Bucky is delicious.
|From Album 5|
Not a particularly good week for the wingers — Tailgunner Ted fumbled pretty badly in his SOTU response and otherwise came off as decidedly not ready for prime time…and not in a good way. Joni Ernst regaled us with tales of growing up in poverty during the reign of Ronaldus Magnus, he who walked — minus bread bags on his feet — without sin.
Meanwhile, across the pond good old PBJ played Minister of Silly Wonks, doubling down on something so ridiculous even Faux News had to admit they made it up (points for irony when you remember his call to not be “the stupid party” in 2013). I suppose, though, it’s keeping up a certain tradition — this years model of Romneyshambles? (to give you an idea of just how bad — even the locals down here were mocking PBJ).
Now, to be sure, these limited impressions of the Hindenburg on final approach to Lakehurst won’t be career killers: wingnut heroes will always have Faux, Drudge, and those whose world they rule (i.e., yer “free press”), but all-in-all, this is a week I’ll take…
ProPublica: what is the mission? Not to be “the number one provider and news and information” in blah, blah, blah region. Not: everything you need to know about… Or “all the news that’s…” No. It’s more tightly defined than that:
Our work focuses exclusively on truly important stories, stories with “moral force.” We do this by producing journalism that shines a light on exploitation of the weak by the strong and on the failures of those with power to vindicate the trust placed in them.
From whom is that statement of purpose rented? No one! They made it themselves. “Journalism that shines a light on exploitation of the weak by the strong” is a piece of pressthink original to the editors and reporters at ProPublica. People who work for the Associated Press or the Washington Post might like to think that they got into the business to “shine a light on exploitation of the weak by the strong,” but that is not how their responsibilities are defined.
So imagine if every (intellectual) layer in the newsroom “stack” were made that way: original to the editors and reporters involved. What would that even look like? Here it helps to imagine the extreme opposite, where every layer of coverage is derived from the industry standard, from current practice, from the way things have always been done, from what others are thinking or will soon think. Pack journalism, in other words.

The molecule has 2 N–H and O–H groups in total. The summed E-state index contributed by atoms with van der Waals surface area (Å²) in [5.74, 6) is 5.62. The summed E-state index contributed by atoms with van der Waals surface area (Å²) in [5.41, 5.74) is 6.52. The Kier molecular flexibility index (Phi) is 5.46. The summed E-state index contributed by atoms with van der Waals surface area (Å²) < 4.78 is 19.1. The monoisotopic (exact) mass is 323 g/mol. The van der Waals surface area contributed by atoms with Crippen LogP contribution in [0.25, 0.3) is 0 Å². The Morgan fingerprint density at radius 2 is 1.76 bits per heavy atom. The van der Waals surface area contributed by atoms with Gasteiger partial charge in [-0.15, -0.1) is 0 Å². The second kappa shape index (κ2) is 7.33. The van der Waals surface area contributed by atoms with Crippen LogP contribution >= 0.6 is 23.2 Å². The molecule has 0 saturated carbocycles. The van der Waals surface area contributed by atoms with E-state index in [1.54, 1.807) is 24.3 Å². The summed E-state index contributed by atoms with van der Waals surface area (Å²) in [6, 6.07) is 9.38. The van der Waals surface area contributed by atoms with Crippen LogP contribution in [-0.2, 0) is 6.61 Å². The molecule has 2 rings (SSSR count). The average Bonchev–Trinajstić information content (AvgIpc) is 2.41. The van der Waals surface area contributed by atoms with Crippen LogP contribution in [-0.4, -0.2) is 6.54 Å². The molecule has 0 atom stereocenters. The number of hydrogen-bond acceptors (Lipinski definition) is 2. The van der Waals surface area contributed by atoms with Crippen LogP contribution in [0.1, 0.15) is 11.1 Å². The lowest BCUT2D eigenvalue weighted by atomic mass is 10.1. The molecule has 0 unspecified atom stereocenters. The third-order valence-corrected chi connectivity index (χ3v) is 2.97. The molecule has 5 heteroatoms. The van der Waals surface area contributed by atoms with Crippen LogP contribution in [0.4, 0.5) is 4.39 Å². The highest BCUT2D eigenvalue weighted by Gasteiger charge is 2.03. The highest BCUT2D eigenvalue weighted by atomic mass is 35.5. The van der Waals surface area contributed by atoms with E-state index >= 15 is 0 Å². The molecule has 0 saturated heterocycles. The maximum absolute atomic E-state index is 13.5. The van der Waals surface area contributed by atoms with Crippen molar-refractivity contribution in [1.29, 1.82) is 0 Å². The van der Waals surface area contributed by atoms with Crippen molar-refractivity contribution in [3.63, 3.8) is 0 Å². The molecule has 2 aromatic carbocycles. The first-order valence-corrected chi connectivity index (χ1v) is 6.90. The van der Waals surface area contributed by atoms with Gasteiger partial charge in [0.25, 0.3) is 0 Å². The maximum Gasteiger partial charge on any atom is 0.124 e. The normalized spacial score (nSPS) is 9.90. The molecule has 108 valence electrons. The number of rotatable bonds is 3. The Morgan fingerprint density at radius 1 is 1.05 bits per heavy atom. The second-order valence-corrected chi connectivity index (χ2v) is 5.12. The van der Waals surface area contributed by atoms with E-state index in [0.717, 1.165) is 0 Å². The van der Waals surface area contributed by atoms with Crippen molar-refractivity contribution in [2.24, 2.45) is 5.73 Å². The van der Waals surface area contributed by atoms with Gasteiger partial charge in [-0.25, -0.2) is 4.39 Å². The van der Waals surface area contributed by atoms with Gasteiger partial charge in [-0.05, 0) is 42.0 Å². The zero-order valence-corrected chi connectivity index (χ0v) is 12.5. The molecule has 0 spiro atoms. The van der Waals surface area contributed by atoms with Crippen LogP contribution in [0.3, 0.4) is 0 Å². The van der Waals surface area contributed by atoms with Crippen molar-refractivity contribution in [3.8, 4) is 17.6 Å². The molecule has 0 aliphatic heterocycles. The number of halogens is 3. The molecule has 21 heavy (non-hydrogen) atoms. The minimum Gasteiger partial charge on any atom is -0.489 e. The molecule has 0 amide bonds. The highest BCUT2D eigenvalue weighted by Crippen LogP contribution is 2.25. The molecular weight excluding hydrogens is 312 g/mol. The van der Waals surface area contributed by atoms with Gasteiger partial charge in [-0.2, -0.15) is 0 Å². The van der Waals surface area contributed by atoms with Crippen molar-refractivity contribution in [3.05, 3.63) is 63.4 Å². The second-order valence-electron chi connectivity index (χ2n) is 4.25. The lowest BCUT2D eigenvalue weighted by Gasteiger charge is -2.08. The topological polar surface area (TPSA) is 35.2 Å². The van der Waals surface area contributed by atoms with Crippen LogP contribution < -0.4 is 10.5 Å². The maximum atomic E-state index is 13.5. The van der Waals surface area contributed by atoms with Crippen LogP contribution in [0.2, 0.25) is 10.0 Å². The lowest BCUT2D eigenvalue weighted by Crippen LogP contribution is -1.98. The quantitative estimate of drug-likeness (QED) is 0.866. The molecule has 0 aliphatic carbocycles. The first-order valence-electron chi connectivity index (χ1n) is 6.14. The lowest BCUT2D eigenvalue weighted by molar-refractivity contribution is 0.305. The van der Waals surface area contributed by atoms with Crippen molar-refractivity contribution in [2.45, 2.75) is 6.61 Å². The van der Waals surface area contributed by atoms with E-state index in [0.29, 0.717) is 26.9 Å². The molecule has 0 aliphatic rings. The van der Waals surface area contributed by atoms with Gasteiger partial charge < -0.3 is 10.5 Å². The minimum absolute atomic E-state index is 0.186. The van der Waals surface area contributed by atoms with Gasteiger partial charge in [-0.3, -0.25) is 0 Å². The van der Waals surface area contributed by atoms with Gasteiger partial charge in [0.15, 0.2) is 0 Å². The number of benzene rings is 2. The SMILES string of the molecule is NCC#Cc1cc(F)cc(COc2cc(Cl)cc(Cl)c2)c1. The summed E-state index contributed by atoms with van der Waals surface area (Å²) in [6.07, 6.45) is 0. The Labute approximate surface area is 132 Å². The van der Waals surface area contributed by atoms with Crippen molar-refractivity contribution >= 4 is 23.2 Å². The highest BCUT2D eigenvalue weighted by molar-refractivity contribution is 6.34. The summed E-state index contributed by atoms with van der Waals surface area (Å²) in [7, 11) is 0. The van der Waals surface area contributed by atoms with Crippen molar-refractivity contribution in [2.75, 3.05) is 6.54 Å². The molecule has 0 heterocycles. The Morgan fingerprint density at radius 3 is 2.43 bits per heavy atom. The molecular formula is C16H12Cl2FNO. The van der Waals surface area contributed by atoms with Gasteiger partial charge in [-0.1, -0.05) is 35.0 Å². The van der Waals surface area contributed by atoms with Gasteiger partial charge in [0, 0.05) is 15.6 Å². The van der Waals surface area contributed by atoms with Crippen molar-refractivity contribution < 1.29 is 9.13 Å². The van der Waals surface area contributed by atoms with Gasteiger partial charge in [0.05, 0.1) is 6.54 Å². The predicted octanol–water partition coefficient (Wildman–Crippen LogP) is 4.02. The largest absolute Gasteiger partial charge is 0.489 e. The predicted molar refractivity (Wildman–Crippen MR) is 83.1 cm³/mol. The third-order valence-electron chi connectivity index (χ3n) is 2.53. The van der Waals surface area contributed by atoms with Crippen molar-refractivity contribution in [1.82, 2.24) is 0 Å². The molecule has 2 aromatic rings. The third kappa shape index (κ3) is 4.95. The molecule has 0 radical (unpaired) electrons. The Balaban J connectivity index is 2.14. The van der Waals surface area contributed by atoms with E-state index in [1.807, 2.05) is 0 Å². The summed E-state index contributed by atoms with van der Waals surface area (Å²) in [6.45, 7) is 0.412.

A good example is Bloomberg’s new politics vertical. It’s almost impossible to find a more consensus mind than the mind of Mark Halperin, co-managing editor of Bloomberg Politics. (With an annual salary said to be north of $1 million.) His stock-in-trade is conventional wisdom, packaged for easy consumption. Halperin is like the first essential layer in a “collapsed stack” newsroom: the guy you would go out and get if you wanted to do exactly what everyone else would later think of doing.
Halperin is exactly what he’s supposed to be, and it’s hard to get mad at him for that, except that he keeps going to journalism schools and talking about journalism and giving people the impression that what he’s supposed to be is something to aspire to.
January 8th would have been the King’s 80th birthday so I’ve had Elvis on my mind. A Date With Elvis was issued in 1959 whilst he was in the army.It was, of course, when he went from being a menace to society to an all-American boy: